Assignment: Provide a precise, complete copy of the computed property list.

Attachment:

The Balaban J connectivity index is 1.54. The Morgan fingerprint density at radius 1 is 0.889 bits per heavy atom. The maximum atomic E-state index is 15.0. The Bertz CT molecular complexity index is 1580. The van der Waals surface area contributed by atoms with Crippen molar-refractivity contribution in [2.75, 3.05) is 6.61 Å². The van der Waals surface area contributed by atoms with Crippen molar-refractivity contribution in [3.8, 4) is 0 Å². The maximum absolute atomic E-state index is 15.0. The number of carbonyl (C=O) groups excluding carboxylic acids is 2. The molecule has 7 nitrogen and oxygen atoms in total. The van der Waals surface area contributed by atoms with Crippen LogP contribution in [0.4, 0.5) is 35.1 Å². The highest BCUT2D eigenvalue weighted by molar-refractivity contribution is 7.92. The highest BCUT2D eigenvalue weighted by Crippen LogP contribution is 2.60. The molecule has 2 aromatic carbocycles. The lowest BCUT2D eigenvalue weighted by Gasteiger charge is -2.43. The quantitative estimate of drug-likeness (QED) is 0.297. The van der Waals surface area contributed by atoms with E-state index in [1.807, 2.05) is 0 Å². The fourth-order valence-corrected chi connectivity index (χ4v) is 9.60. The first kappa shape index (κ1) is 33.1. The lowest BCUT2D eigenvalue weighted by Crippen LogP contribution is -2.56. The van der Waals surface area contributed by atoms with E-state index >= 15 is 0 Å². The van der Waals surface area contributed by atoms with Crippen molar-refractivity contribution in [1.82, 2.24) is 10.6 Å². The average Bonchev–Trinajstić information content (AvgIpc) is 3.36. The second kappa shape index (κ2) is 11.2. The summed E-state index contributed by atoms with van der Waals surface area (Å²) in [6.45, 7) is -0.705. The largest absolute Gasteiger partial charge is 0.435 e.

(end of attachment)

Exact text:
The Balaban J connectivity index is 1.54. The Morgan fingerprint density at radius 1 is 0.889 bits per heavy atom. The maximum atomic E-state index is 15.0. The Bertz CT molecular complexity index is 1580. The van der Waals surface area contributed by atoms with Crippen molar-refractivity contribution in [2.75, 3.05) is 6.61 Å². The van der Waals surface area contributed by atoms with Crippen molar-refractivity contribution in [3.8, 4) is 0 Å². The maximum absolute atomic E-state index is 15.0. The number of carbonyl (C=O) groups excluding carboxylic acids is 2. The molecule has 7 nitrogen and oxygen atoms in total. The van der Waals surface area contributed by atoms with Crippen LogP contribution in [0.4, 0.5) is 35.1 Å². The highest BCUT2D eigenvalue weighted by molar-refractivity contribution is 7.92. The highest BCUT2D eigenvalue weighted by Crippen LogP contribution is 2.60. The molecule has 2 aromatic carbocycles. The lowest BCUT2D eigenvalue weighted by Gasteiger charge is -2.43. The quantitative estimate of drug-likeness (QED) is 0.297. The van der Waals surface area contributed by atoms with E-state index in [1.807, 2.05) is 0 Å². The fourth-order valence-corrected chi connectivity index (χ4v) is 9.60. The first kappa shape index (κ1) is 33.1. The lowest BCUT2D eigenvalue weighted by Crippen LogP contribution is -2.56. The van der Waals surface area contributed by atoms with E-state index >= 15 is 0 Å². The van der Waals surface area contributed by atoms with Crippen molar-refractivity contribution in [1.82, 2.24) is 10.6 Å². The average Bonchev–Trinajstić information content (AvgIpc) is 3.36. The second kappa shape index (κ2) is 11.2. The summed E-state index contributed by atoms with van der Waals surface area (Å²) in [6.45, 7) is -0.705. The largest absolute Gasteiger partial charge is 0.435 e.